Every South African company knows that there is a serious skills shortage in the marketplace, across most sectors and job types. Upskilling staff has been a high priority for both companies and government for more than two decades. Now, unemployment rates are skyrocketing due to the Covid-19 pandemic. It is more important than ever for companies to provide their employees with the skills and learning necessary to rebuild our economy.
That said, because of that self-same pandemic, there is a growing push towards remote work. There is also a recognition that many people live and work in areas that don’t allow them easy access to training facilities, colleges, universities, etc. As a result, more and more companies and individuals alike are looking to online learning. We took a look at some of the ways companies and individuals are taking their learning online.
University-accredited degrees, diplomas and courses
Many universities and colleges worldwide (South African included) have, for the last several years, offered accredited courses, diplomas and even degrees through various online platforms. Among these are Coursera and EdX, which allow you to complete any course that interests you, and achieve a university-accredited qualification. This comes complete with a certificate, usually for a reasonable fee or even free. Degrees require admission specifications and cost considerably more – albeit significantly less than attending the university full time. Both of these platforms offer a business option, which allows companies to pay for their employees’ learning and accreditation.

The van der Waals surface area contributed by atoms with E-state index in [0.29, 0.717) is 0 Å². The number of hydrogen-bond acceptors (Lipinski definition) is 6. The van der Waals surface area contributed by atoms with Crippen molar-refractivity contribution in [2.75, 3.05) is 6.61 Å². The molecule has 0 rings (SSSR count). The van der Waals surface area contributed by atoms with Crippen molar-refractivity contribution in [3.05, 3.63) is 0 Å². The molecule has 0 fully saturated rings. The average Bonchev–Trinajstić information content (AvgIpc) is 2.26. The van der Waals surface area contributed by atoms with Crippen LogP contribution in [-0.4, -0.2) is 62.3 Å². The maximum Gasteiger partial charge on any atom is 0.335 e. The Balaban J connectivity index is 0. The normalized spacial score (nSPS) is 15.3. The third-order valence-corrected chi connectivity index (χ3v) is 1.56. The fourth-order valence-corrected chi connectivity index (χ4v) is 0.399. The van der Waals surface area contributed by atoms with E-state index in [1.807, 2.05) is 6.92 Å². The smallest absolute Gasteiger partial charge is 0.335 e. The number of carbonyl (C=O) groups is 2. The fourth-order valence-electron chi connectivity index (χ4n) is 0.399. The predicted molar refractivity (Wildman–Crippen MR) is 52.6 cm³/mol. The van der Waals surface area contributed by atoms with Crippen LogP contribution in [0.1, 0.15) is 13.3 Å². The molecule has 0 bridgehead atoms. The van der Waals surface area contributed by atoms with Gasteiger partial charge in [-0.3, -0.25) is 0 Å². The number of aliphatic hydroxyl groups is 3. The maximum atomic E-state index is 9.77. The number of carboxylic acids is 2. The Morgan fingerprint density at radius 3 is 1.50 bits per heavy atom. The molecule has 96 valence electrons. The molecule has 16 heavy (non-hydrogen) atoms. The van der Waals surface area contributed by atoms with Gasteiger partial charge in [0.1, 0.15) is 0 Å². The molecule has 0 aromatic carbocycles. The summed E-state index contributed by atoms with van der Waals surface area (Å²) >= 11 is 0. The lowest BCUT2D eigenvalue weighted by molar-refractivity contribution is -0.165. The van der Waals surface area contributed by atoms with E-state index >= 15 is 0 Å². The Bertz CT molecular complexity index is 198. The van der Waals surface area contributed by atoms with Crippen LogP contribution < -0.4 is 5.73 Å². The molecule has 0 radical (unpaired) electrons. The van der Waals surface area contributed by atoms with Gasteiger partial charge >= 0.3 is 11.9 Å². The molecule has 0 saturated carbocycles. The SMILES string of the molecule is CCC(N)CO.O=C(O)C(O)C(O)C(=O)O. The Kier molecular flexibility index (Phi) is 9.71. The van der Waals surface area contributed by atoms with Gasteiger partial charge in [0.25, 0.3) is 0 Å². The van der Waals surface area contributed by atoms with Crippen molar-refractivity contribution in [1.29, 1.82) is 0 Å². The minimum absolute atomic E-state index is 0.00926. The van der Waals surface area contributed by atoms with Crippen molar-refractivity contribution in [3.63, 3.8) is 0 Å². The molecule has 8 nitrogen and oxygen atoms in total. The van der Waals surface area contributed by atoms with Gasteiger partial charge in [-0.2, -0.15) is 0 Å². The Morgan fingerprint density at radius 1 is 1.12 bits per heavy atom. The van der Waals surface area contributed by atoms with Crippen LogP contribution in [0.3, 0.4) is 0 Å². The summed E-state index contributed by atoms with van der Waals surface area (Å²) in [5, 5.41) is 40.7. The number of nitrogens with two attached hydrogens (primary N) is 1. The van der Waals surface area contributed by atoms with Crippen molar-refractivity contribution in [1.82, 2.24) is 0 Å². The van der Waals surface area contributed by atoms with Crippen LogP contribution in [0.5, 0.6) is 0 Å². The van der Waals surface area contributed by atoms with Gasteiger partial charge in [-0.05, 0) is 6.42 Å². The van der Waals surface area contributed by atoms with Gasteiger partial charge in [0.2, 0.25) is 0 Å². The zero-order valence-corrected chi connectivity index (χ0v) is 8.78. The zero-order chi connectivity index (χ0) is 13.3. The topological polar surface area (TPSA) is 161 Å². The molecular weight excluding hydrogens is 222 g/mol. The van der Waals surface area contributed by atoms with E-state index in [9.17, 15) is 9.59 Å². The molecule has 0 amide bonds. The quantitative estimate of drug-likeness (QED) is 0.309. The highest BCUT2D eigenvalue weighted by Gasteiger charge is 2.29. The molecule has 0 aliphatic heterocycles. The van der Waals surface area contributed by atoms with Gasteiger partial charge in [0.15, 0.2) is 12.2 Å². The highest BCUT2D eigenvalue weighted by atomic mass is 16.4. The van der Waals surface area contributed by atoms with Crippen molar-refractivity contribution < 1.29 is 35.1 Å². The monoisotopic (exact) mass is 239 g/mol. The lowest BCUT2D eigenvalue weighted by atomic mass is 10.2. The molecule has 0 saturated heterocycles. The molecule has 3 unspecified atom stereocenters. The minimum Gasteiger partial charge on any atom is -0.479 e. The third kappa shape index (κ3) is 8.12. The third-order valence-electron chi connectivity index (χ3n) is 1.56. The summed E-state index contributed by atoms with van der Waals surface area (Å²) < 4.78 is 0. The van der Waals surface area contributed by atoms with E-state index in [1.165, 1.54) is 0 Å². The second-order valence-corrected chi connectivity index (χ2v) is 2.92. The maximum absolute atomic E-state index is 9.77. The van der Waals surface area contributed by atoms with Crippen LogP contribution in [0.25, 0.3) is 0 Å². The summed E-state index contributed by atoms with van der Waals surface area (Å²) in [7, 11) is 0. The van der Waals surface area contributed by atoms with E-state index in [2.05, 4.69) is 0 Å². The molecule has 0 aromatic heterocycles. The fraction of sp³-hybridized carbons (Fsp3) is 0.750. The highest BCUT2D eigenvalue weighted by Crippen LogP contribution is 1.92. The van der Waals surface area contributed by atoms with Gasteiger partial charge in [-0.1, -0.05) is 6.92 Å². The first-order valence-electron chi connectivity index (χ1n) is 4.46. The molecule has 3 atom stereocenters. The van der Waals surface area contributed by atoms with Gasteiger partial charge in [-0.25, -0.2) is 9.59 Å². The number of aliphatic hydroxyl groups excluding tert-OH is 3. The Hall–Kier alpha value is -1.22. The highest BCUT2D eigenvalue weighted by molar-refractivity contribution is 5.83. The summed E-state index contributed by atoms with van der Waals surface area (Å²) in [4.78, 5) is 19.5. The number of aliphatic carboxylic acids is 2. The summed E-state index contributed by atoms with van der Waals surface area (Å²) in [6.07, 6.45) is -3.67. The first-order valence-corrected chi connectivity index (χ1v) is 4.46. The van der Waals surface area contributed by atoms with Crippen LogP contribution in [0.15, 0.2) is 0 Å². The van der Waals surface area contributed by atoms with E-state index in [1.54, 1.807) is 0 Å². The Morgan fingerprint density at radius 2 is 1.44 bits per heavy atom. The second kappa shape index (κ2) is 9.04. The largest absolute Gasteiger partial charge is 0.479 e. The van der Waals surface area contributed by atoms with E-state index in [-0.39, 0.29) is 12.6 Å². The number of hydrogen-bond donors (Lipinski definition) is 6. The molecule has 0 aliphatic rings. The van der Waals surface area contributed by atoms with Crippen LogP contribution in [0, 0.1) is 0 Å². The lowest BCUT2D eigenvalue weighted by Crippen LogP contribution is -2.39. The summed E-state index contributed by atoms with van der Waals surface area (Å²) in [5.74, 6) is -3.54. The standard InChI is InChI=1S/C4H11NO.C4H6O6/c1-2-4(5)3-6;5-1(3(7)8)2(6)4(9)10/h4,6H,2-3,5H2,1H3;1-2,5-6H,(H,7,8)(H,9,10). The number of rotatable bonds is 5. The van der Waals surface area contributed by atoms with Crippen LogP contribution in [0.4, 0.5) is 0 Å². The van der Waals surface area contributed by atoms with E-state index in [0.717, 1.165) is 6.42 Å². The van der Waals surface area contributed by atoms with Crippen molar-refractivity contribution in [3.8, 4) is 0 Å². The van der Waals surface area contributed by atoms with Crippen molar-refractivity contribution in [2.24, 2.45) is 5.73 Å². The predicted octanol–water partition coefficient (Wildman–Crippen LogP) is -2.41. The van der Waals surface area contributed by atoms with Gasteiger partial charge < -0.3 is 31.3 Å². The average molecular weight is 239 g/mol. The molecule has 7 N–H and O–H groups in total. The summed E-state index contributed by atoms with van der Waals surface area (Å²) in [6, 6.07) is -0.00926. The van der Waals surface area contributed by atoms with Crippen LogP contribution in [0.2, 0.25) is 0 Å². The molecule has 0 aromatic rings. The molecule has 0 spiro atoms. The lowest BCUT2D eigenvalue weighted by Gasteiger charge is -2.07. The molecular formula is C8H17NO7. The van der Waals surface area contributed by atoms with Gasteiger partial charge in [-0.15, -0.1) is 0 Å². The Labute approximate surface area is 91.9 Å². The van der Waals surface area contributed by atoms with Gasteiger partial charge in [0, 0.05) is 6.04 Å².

Other accredited courses
Other platforms like Udemy, LinkedIn Learning and Alison offer various courses developed by experts in their field. Some of these courses may carry a college-linked accreditation, but they are primarily accredited to the relevant platform. These platforms are universally recognised as providing quality course content. So, even though the accreditation isn’t officially recognised like a university credit,, they provide quality education and training, which ultimately benefits everyone. People successfully completing courses through these platforms are generally well equipped to do the work they trained for. Here, again, you can complete a course for free, or a small fee. There are also enterprise options that allow companies to enable their employees’ learning.
Company-specific external training
Some massive global companies offer external training in certain aspects of their work. Most notably is Google, which offers in-depth marketing courses that cover analytics, online behaviour and more. Google’s courses are free, which means anyone can complete them, as long as they have internet access. In this case, employers could help their staff find such free courses that will benefit both the company and the person.
If your company offers in-house training, or has developed any short courses for employees, now is the perfect time to take these online. There are a multitude of ways you can do this, including: video conferencing, such as Zoom; live-streaming through various social media platforms; pre-recorded video lessons on YouTube. The only limit is your own creativity.
The most important thing to do is talk to your employees about what works best for them, Take into consideration things like data costs, online access, and the type of equipment they have at home. Not all your staff have, or need, a desktop or laptop computer, so may prefer learning through their mobile, for example. Take the time to understand how online learning can best serve your employees and your business for the long term.
At Tenaka, we make lives better, bringing about positive change to customer and employee experience through human-centred design. That’s why we’ve developed the Data-free Employee Communication platform to enable easy communications and learning for you and your employees. It includes everything you need to easily get in touch with staff, and to provide them with quality learning and training.